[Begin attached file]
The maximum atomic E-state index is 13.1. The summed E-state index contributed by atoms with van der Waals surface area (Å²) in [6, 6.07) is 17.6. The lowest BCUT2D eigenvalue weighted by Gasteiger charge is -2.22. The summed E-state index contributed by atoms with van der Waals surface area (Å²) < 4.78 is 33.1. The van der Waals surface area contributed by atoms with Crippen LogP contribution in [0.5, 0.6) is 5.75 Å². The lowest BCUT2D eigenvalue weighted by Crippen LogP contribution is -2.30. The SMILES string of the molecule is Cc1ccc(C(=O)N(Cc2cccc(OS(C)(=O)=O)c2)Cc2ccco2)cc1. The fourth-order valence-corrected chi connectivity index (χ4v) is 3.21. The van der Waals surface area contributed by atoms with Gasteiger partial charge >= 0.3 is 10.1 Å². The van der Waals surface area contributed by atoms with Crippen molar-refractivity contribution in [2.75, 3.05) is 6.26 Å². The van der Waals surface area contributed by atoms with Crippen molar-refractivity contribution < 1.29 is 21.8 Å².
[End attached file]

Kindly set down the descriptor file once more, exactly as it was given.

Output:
The maximum atomic E-state index is 13.1. The summed E-state index contributed by atoms with van der Waals surface area (Å²) in [6, 6.07) is 17.6. The lowest BCUT2D eigenvalue weighted by Gasteiger charge is -2.22. The summed E-state index contributed by atoms with van der Waals surface area (Å²) < 4.78 is 33.1. The van der Waals surface area contributed by atoms with Crippen LogP contribution in [0.5, 0.6) is 5.75 Å². The lowest BCUT2D eigenvalue weighted by Crippen LogP contribution is -2.30. The SMILES string of the molecule is Cc1ccc(C(=O)N(Cc2cccc(OS(C)(=O)=O)c2)Cc2ccco2)cc1. The fourth-order valence-corrected chi connectivity index (χ4v) is 3.21. The van der Waals surface area contributed by atoms with Gasteiger partial charge >= 0.3 is 10.1 Å². The van der Waals surface area contributed by atoms with Crippen molar-refractivity contribution in [2.75, 3.05) is 6.26 Å². The van der Waals surface area contributed by atoms with Crippen molar-refractivity contribution < 1.29 is 21.8 Å².